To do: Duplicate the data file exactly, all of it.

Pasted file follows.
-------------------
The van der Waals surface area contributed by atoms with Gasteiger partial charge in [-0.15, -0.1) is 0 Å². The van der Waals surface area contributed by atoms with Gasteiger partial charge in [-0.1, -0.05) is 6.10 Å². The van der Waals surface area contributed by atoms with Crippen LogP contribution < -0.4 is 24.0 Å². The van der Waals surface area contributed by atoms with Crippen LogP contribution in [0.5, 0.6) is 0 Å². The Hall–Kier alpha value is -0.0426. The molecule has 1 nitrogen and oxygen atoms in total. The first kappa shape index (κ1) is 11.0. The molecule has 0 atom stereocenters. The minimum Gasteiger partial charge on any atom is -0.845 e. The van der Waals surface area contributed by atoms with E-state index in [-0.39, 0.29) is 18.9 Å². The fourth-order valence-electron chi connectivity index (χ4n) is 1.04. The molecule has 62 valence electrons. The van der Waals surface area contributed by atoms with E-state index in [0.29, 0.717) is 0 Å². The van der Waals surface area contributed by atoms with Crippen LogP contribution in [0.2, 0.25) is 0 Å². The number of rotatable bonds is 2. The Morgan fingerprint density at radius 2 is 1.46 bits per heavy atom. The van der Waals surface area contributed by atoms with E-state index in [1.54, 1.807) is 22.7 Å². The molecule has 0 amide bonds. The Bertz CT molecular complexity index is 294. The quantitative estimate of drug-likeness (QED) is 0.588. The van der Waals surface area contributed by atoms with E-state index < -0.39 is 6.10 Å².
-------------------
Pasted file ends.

The van der Waals surface area contributed by atoms with Gasteiger partial charge in [-0.15, -0.1) is 0 Å². The van der Waals surface area contributed by atoms with Gasteiger partial charge in [-0.1, -0.05) is 6.10 Å². The van der Waals surface area contributed by atoms with Crippen LogP contribution < -0.4 is 24.0 Å². The van der Waals surface area contributed by atoms with Crippen LogP contribution in [0.5, 0.6) is 0 Å². The Hall–Kier alpha value is -0.0426. The molecule has 1 nitrogen and oxygen atoms in total. The first kappa shape index (κ1) is 11.0. The molecule has 0 atom stereocenters. The minimum Gasteiger partial charge on any atom is -0.845 e. The van der Waals surface area contributed by atoms with E-state index in [-0.39, 0.29) is 18.9 Å². The fourth-order valence-electron chi connectivity index (χ4n) is 1.04. The molecule has 62 valence electrons. The van der Waals surface area contributed by atoms with E-state index in [0.29, 0.717) is 0 Å². The van der Waals surface area contributed by atoms with Crippen LogP contribution in [0.2, 0.25) is 0 Å². The number of rotatable bonds is 2. The Morgan fingerprint density at radius 2 is 1.46 bits per heavy atom. The van der Waals surface area contributed by atoms with E-state index in [1.54, 1.807) is 22.7 Å². The molecule has 0 amide bonds. The Bertz CT molecular complexity index is 294. The quantitative estimate of drug-likeness (QED) is 0.588. The van der Waals surface area contributed by atoms with E-state index < -0.39 is 6.10 Å².